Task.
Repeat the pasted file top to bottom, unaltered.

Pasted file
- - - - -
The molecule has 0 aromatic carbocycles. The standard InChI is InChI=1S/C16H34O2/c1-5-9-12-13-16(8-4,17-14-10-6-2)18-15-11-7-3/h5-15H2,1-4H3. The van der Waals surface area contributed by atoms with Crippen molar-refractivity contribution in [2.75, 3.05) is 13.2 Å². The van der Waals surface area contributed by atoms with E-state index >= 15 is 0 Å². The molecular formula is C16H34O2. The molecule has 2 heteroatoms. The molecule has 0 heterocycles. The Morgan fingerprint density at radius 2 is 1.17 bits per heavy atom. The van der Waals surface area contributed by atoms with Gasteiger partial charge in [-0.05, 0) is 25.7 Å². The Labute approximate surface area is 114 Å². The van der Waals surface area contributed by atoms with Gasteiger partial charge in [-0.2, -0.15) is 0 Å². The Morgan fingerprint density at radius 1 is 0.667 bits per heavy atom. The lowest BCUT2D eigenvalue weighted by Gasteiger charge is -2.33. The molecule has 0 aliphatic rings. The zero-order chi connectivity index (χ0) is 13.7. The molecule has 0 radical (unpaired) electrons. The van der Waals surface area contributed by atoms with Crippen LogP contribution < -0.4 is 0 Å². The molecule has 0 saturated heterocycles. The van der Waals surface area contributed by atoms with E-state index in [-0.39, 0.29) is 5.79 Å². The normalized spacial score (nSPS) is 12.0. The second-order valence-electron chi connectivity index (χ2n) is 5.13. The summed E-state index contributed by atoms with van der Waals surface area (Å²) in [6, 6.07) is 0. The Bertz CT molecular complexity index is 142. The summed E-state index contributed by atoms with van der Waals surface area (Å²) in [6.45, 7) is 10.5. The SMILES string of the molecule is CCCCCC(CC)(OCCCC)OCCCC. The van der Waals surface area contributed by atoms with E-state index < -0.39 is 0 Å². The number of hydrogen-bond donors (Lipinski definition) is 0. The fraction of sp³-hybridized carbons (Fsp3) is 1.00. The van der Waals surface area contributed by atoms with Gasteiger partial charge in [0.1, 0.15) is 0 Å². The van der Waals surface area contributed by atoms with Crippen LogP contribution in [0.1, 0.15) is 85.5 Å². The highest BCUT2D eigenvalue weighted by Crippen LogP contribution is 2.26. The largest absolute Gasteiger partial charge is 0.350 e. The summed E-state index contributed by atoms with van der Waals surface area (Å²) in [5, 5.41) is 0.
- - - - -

The molecule has 0 aromatic carbocycles. The standard InChI is InChI=1S/C16H34O2/c1-5-9-12-13-16(8-4,17-14-10-6-2)18-15-11-7-3/h5-15H2,1-4H3. The van der Waals surface area contributed by atoms with Crippen molar-refractivity contribution in [2.75, 3.05) is 13.2 Å². The van der Waals surface area contributed by atoms with E-state index >= 15 is 0 Å². The molecular formula is C16H34O2. The molecule has 2 heteroatoms. The molecule has 0 heterocycles. The Morgan fingerprint density at radius 2 is 1.17 bits per heavy atom. The van der Waals surface area contributed by atoms with Gasteiger partial charge in [-0.05, 0) is 25.7 Å². The Labute approximate surface area is 114 Å². The van der Waals surface area contributed by atoms with Gasteiger partial charge in [-0.2, -0.15) is 0 Å². The Morgan fingerprint density at radius 1 is 0.667 bits per heavy atom. The lowest BCUT2D eigenvalue weighted by Gasteiger charge is -2.33. The molecule has 0 aliphatic rings. The zero-order chi connectivity index (χ0) is 13.7. The molecule has 0 radical (unpaired) electrons. The van der Waals surface area contributed by atoms with Crippen LogP contribution < -0.4 is 0 Å². The molecule has 0 saturated heterocycles. The van der Waals surface area contributed by atoms with E-state index in [-0.39, 0.29) is 5.79 Å². The normalized spacial score (nSPS) is 12.0. The second-order valence-electron chi connectivity index (χ2n) is 5.13. The summed E-state index contributed by atoms with van der Waals surface area (Å²) in [6, 6.07) is 0. The Bertz CT molecular complexity index is 142. The summed E-state index contributed by atoms with van der Waals surface area (Å²) in [6.45, 7) is 10.5. The SMILES string of the molecule is CCCCCC(CC)(OCCCC)OCCCC. The van der Waals surface area contributed by atoms with E-state index < -0.39 is 0 Å². The number of hydrogen-bond donors (Lipinski definition) is 0. The fraction of sp³-hybridized carbons (Fsp3) is 1.00. The van der Waals surface area contributed by atoms with Gasteiger partial charge in [0.1, 0.15) is 0 Å². The van der Waals surface area contributed by atoms with Crippen LogP contribution in [0.1, 0.15) is 85.5 Å². The highest BCUT2D eigenvalue weighted by Crippen LogP contribution is 2.26. The largest absolute Gasteiger partial charge is 0.350 e. The summed E-state index contributed by atoms with van der Waals surface area (Å²) in [5, 5.41) is 0.